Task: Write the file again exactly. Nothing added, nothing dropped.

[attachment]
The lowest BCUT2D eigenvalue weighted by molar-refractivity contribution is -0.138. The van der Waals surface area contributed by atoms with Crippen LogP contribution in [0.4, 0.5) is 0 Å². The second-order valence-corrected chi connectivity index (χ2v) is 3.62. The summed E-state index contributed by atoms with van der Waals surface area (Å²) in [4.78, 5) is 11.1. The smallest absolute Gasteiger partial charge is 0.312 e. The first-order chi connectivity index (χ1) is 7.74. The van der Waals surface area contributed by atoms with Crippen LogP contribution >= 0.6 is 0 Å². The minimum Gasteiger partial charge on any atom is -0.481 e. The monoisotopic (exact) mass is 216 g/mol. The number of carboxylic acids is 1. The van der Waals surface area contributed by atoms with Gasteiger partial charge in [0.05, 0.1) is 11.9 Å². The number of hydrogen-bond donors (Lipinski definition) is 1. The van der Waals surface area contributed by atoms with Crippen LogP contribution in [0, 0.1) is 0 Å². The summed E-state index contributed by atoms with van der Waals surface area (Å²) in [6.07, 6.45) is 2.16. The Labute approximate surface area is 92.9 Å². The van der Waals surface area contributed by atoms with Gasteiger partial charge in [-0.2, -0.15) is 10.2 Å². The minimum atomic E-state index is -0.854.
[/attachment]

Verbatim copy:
The lowest BCUT2D eigenvalue weighted by molar-refractivity contribution is -0.138. The van der Waals surface area contributed by atoms with Crippen LogP contribution in [0.4, 0.5) is 0 Å². The second-order valence-corrected chi connectivity index (χ2v) is 3.62. The summed E-state index contributed by atoms with van der Waals surface area (Å²) in [4.78, 5) is 11.1. The smallest absolute Gasteiger partial charge is 0.312 e. The first-order chi connectivity index (χ1) is 7.74. The van der Waals surface area contributed by atoms with Crippen LogP contribution >= 0.6 is 0 Å². The minimum Gasteiger partial charge on any atom is -0.481 e. The monoisotopic (exact) mass is 216 g/mol. The number of carboxylic acids is 1. The van der Waals surface area contributed by atoms with Gasteiger partial charge in [0.05, 0.1) is 11.9 Å². The number of hydrogen-bond donors (Lipinski definition) is 1. The van der Waals surface area contributed by atoms with Crippen LogP contribution in [0, 0.1) is 0 Å². The summed E-state index contributed by atoms with van der Waals surface area (Å²) in [6.07, 6.45) is 2.16. The Labute approximate surface area is 92.9 Å². The van der Waals surface area contributed by atoms with Gasteiger partial charge in [-0.2, -0.15) is 10.2 Å². The minimum atomic E-state index is -0.854.